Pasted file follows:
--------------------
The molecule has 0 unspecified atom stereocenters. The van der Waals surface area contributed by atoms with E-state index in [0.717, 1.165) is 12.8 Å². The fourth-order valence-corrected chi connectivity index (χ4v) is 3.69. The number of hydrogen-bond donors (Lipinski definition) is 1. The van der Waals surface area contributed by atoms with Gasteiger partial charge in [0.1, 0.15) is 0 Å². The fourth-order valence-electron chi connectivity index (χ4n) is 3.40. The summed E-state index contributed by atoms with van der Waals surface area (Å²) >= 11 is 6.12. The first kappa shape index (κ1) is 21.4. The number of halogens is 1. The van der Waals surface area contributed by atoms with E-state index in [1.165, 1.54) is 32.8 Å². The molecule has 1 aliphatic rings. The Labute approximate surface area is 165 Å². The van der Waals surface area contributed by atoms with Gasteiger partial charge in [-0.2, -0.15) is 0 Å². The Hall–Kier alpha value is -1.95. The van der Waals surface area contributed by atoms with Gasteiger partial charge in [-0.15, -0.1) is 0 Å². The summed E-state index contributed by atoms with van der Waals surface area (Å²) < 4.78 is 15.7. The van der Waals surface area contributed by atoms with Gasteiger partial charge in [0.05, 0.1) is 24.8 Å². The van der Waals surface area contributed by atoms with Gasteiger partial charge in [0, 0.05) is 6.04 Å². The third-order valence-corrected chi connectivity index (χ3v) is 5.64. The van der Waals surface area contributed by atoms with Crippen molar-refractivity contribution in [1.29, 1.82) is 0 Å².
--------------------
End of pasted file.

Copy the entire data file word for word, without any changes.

The molecule has 0 unspecified atom stereocenters. The van der Waals surface area contributed by atoms with E-state index in [0.717, 1.165) is 12.8 Å². The fourth-order valence-corrected chi connectivity index (χ4v) is 3.69. The number of hydrogen-bond donors (Lipinski definition) is 1. The van der Waals surface area contributed by atoms with Gasteiger partial charge in [0.1, 0.15) is 0 Å². The fourth-order valence-electron chi connectivity index (χ4n) is 3.40. The summed E-state index contributed by atoms with van der Waals surface area (Å²) >= 11 is 6.12. The first kappa shape index (κ1) is 21.4. The number of halogens is 1. The van der Waals surface area contributed by atoms with E-state index in [1.165, 1.54) is 32.8 Å². The molecule has 1 aliphatic rings. The Labute approximate surface area is 165 Å². The van der Waals surface area contributed by atoms with Gasteiger partial charge in [-0.2, -0.15) is 0 Å². The Hall–Kier alpha value is -1.95. The van der Waals surface area contributed by atoms with Gasteiger partial charge in [-0.15, -0.1) is 0 Å². The summed E-state index contributed by atoms with van der Waals surface area (Å²) < 4.78 is 15.7. The van der Waals surface area contributed by atoms with Gasteiger partial charge in [0.05, 0.1) is 24.8 Å². The van der Waals surface area contributed by atoms with Gasteiger partial charge in [0, 0.05) is 6.04 Å². The third-order valence-corrected chi connectivity index (χ3v) is 5.64. The van der Waals surface area contributed by atoms with Crippen molar-refractivity contribution in [1.29, 1.82) is 0 Å².